t he lives of at least 450 people to
properly celebrate our great na
tional holiday. When the full count
is reported, the final number will
be somewhat higher than,
the 450. We prize highly
American liberties, one of which
seems to be the right to go out and
kin a certain number in the pursuit
ot pleasure..
Of course, accidents will happen.,
PudgmenTfn' ^taki^chance^ And
ju g times many are the in
^J'!victims* oT'^m^'otK.r per
son's criminal carelessness. But the
,s . resu i t seems to be the same.
f Fortunately no serious accidents
ed the holiday in our own cor
ner of the world and Lincoln county
apparently observed the day in a|
sane and safe way . a different
story might have been told. Per-,
haps a few guardian angels were
out on « r hirtwaw ttkuW «•«
Ä? atSÎTn be'friendly Si
convivial and to celebrate the holi
Of they
were more or less under the m-|
fluence of liquor and should notj
have been loose on the highways.,
It is such mistaken individuals who i
are often responsible for our most
serious accidents. But again we i
say we were fortunate that such
excesses did not bring death or
other serious accidents to our com
- I
I ran onto an editorial the other j
is so good I wish to pass it on to|^
the readers of this column who may
not have already seen it The edi
torial appeared in the Chronicle on
(July 3 under the caption, "For
These Are Your Last Hours." It
life,follows: , ,_
Laugh, man, and be happy while
y ou may. Tomorrow will be another
day , and all your merrymaking will
be over.
I have marked you for destruction,
I am Providence, and you have
taunted me once too often. To
morrow you shall die.
Friends will mourn over you and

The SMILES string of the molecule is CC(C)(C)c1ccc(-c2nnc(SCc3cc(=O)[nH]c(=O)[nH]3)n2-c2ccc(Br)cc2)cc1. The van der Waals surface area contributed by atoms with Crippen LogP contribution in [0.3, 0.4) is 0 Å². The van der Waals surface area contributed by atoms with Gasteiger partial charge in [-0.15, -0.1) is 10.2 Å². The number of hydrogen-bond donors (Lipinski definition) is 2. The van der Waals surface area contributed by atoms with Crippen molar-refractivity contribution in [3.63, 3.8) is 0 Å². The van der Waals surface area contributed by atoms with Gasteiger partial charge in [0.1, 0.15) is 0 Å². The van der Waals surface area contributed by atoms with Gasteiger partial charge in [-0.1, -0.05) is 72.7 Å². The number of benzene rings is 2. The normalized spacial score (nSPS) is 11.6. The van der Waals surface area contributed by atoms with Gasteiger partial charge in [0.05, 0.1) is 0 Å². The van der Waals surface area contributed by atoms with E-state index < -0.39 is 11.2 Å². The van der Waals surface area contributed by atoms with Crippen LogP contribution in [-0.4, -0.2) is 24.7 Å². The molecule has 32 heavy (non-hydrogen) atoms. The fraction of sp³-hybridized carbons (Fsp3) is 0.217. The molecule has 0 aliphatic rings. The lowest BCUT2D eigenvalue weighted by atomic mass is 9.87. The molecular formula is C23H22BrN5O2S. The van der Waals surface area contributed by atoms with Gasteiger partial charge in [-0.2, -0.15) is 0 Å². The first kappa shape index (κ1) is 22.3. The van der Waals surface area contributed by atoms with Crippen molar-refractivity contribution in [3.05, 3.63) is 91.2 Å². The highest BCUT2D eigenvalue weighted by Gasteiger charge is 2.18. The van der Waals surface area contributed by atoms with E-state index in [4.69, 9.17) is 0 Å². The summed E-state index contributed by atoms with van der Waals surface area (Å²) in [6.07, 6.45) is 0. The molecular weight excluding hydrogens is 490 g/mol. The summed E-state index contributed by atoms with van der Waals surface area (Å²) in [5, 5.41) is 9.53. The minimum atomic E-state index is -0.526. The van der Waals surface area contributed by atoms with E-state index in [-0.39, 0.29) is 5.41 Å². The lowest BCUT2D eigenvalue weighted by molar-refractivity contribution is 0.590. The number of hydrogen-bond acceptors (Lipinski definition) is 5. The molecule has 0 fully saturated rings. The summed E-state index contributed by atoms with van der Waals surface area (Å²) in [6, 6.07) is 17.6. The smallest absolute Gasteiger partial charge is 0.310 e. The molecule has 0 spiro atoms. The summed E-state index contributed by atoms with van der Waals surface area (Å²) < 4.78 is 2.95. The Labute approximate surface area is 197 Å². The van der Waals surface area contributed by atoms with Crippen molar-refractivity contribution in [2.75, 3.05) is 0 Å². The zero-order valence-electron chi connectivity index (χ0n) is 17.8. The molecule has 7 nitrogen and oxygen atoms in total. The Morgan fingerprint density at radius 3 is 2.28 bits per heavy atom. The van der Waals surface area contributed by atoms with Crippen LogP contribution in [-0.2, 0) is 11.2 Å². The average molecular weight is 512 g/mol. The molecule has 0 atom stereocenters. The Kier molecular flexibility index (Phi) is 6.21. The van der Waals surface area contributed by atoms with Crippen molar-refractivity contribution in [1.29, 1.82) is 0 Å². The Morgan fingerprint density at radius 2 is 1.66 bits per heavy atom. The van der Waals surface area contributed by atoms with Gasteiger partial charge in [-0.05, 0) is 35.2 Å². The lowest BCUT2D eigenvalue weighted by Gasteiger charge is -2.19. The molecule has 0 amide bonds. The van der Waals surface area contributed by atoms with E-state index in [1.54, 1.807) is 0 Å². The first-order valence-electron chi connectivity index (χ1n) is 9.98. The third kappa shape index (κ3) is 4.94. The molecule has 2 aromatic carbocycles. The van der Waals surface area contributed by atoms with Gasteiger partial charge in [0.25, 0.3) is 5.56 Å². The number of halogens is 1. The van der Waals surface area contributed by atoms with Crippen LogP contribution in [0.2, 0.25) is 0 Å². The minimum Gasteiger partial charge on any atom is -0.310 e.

rail at fate, with whom so often
i conspire. They will talk of cruelty
and injustice. But I shall know,
and if y ou were still in the land
G f living you should knpw, that the
blame w-as yours. ^
Laugh! Make the most of the
nex t few flying hours, for they
w jH be your last.
The fifth morning of July will
be a dark one in your household,
! and those of your friends and loved
ones. They will say, "I can not
He swam the lake so
munity.
day in the Spokane Chronicle thaL
is so
understand.
often by himself, and nothing ever
happened.
4 *lf he had only asked a boat to
follow him! If he only had not had
suc h confidence, such courage."
Call it confidence and courage if
yo U will. I am wiser. I know, and
j y 0 u would know, if you had been
a
If
If
rescued by some whim of my co
conspirator. fate, that it was fool
hardy exhibitionism.
"If he had not gone into the
soon after the dinner
your friends will say.
had only heeded warnings,
had never seen that accursed
lake at all!"
Let them curse the lake.
ra *®J„ s _?
Let
them cry out at me and at fate.
know better. I am Providence, and
remember long. I have not for
gotten all your taunts. I mind me
of the day when you crowded the
driver's seat of your car beyond
safety. I recall when you kindled
your cabin fire with gasoline, and
when you held a giant firecracker
in your hand as you lit its fuse.
remember when you drove past
other cars over the brow of a hill.
have not forgotten how you oyer
loaded a rowboat and set forth into
the whitecaps.
All of these things you did on
day named for independence not
recognizing the difference between
independence and folly: You have
had your fling. I am tired of smil
ing indulgently at all your insolence.
The July 4 soon to dawn will be
your last. Death is through with
its holiday. You, too, soon will be
through with all of yours.
Ruthless? Ah no, I am long-suf
fering and kind. I would gladly
change my edict if you would make
it possible. But you will be ob
durate. You will be vain. You
will be foolhardy. And so I have
no choice. You think I am smiling
I smiled so many times before,
but this time you misread the curve
of my lips.
You have this one chance left.
You will not hear me, and so you
will never have another.
as
Industry, not including agricul
ture, expects to spend $3,800,000,000
in the last quarter of 1947 for new
plant and equipment says a report
by an official U. S. board. A part
of that will be spent in the Libby
district, and it will continue on in
to succeeding months, accoVding to
plans that are being drawn for
developments in this northwest cor
ner of Montana. More definite news
of these projects will appear as they
approach the time for gctual con
struction.